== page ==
By Philip Butterworth-Hayes
Never, in the history of human combat, had an army been so prepared for drone warfare as the Russian army which invaded Ukraine on February 24. For the last 18 months Russia has been upgrading its systems and adding new layers of platforms, sensors and network capabilities to its battlefield drone defence systems.
But defence analysts the world over have been baffled by the number of occasions during which Ukraine’s Turkish-built Bayraktar TB2 and smaller domestic UA-Dynamics “Punisher” drones have apparently been able to evade the most sophisticated counter-UAS air defence system outside Israel.
“Russia has an advanced, layered air defense system with networked radar and other sensors, and an array of weapons from portable surface-to-air missiles and mobile artillery up to the much-feared S-400, claimed to be able to shoot down stealth fighters,” according to David Hambling, writing in Forbes on February 28 ….”the Bayraktar TB2, like most drones, is reliant on a radio link between drone and operator. Russia, which prides itself on its radioelectronic warfare capabilities and has some of the best jamming systems in the world, should be able to prevent Ukrainian drones from functioning. It seemed then, that Russia was ready for Ukraine’s drone force and would deal with it easily.”
For the last year or so the defence trade press and Russia’s own news outlets have been reporting in some depth about the many projects underway to refine the Russian army’s C-UAS capability.
Shortly before the invasion, in December 2021, Russia’s TASS new agency reported the Pantsyr-S1M counter UAS/air defence system had received new hypersonic surface-to-air missiles that boosted its striking range from 20 km to 30 km, its operational altitude from 15 km to 18 km and its destruction area threefold. Read the article here. According to the news agency: “The upgrade has substantially boosted the Pantsyr’s capabilities for fighting all types of drones. In particular, the system is capable of effectively detecting and destroying all types of strike drones that are in operational service,” he said.
In September 2021, TASS also reported that the Tor-M2 battlefield counter-UAS system, comprising a surveillance system now optimised for stealthy targets and 16 vertically launched surface-to-air missiles with a striking range of up to 12 km, was about to get a major upgrade.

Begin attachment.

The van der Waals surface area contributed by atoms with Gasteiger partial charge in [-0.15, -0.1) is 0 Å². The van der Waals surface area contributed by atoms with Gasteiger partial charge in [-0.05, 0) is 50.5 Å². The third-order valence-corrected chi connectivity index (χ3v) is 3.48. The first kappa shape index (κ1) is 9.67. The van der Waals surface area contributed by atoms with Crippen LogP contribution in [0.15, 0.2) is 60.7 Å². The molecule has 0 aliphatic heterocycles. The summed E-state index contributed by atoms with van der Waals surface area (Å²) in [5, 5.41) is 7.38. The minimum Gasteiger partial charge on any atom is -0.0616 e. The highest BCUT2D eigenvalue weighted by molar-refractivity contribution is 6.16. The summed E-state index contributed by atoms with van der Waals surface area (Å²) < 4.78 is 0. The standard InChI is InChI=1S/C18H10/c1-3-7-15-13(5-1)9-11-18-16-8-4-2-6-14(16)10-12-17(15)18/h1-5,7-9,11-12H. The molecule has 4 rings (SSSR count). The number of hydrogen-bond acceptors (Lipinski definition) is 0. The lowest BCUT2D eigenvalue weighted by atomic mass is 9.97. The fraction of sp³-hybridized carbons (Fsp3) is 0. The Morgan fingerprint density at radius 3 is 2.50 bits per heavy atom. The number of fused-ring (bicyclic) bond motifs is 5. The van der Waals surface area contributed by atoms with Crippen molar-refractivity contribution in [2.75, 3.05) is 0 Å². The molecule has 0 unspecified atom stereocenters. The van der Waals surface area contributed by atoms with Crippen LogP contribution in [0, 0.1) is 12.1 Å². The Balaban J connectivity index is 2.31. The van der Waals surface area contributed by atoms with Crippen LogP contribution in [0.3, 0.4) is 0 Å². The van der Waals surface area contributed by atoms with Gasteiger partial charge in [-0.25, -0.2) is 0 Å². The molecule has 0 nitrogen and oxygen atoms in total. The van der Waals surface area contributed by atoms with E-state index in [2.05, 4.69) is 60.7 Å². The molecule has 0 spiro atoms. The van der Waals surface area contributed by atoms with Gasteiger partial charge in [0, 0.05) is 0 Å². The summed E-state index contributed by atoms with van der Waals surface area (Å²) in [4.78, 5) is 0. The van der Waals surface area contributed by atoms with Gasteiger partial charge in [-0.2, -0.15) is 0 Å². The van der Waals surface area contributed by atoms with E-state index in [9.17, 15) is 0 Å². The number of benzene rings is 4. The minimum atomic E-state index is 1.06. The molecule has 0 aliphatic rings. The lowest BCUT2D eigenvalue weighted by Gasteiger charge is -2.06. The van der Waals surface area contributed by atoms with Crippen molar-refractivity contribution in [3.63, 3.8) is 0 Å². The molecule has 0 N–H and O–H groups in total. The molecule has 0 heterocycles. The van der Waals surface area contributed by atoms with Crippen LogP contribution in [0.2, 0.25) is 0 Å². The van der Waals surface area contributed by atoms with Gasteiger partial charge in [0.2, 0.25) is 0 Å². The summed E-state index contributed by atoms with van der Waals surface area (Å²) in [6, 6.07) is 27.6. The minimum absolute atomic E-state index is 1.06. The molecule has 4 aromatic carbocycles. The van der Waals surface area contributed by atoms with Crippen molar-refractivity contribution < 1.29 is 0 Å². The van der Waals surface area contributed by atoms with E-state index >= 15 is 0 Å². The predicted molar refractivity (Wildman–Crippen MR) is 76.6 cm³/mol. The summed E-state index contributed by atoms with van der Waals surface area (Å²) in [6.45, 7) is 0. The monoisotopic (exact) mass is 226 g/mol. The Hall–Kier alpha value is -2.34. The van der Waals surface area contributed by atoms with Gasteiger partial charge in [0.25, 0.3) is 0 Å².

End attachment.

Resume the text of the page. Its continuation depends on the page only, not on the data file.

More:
In May 2021 Samuel Bendett, an analyst with US defence think-tank CNA, writing in Defence News reported on how Russia’s experiences of countering drone attacks in Syria and elsewhere had provided the bedrock for the country’s counter-UAS strategies.
“The Russian experience defending its Khmeimim base from UAV strikes has become the foundation of its military’s c-UAS training program(me),” wrote Bendett. “Starting in 2019, all major military exercises and drills include the defense against an adversary’s massed drone attacks. The electronic warfare (EW) systems and technologies emerged as a key concept in this training. Across the Russian military services, in numerous drills, exercises and manoeuvres, EW training is regularly conducted against adversarial drones, and practically all C-UAS drills feature EW systems as a key element.”
This strategy is based on a three-layered approach – where static long-range systems for UAV detection and mitigation are integrated with more mobile medium and short range units.
“The long-range detection station can be placed in the border zone or in the direction of probable attacks, according to a recent Izvestia report on Russia’s developing C-UAS battlefield capabilities “Additional radars for anti-aircraft gunners will be especially useful in mountainous areas, where it is difficult to detect low-flying targets …Such stations will collect intelligence information at distant approaches. They are able to determine the number of aircraft, the height and direction of flight, the formation of battle formations. If necessary, the radars can work together with anti-aircraft missile systems, air defense, aviation, border and coastal control forces and air traffic control, which is responsible for the safety of flights of both military and civil aircraft.”
The strategic defence systems are integrated with medium-range Pantsyr and Tor-M2 air defence systems and more localised specialist C-UAS units integrated with ground troops.